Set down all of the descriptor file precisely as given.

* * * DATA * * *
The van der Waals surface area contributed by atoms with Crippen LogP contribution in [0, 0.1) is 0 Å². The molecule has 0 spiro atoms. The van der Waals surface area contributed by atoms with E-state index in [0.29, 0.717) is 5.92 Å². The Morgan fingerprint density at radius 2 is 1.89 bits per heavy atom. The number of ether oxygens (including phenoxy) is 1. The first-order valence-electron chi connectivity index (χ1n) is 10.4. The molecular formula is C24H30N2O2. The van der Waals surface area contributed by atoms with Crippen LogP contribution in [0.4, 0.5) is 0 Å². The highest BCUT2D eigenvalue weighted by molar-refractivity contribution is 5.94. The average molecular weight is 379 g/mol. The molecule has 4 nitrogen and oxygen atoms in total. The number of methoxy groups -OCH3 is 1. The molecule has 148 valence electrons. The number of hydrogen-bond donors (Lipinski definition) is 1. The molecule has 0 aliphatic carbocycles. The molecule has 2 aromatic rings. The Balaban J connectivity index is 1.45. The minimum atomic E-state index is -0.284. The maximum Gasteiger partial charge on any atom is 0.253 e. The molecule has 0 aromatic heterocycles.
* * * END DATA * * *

The van der Waals surface area contributed by atoms with Crippen LogP contribution in [0, 0.1) is 0 Å². The molecule has 0 spiro atoms. The van der Waals surface area contributed by atoms with E-state index in [0.29, 0.717) is 5.92 Å². The Morgan fingerprint density at radius 2 is 1.89 bits per heavy atom. The number of ether oxygens (including phenoxy) is 1. The first-order valence-electron chi connectivity index (χ1n) is 10.4. The molecular formula is C24H30N2O2. The van der Waals surface area contributed by atoms with Crippen LogP contribution in [0.4, 0.5) is 0 Å². The highest BCUT2D eigenvalue weighted by molar-refractivity contribution is 5.94. The average molecular weight is 379 g/mol. The molecule has 4 nitrogen and oxygen atoms in total. The number of methoxy groups -OCH3 is 1. The molecule has 148 valence electrons. The number of hydrogen-bond donors (Lipinski definition) is 1. The molecule has 0 aliphatic carbocycles. The molecule has 2 aromatic rings. The Balaban J connectivity index is 1.45. The minimum atomic E-state index is -0.284. The maximum Gasteiger partial charge on any atom is 0.253 e. The molecule has 0 aromatic heterocycles.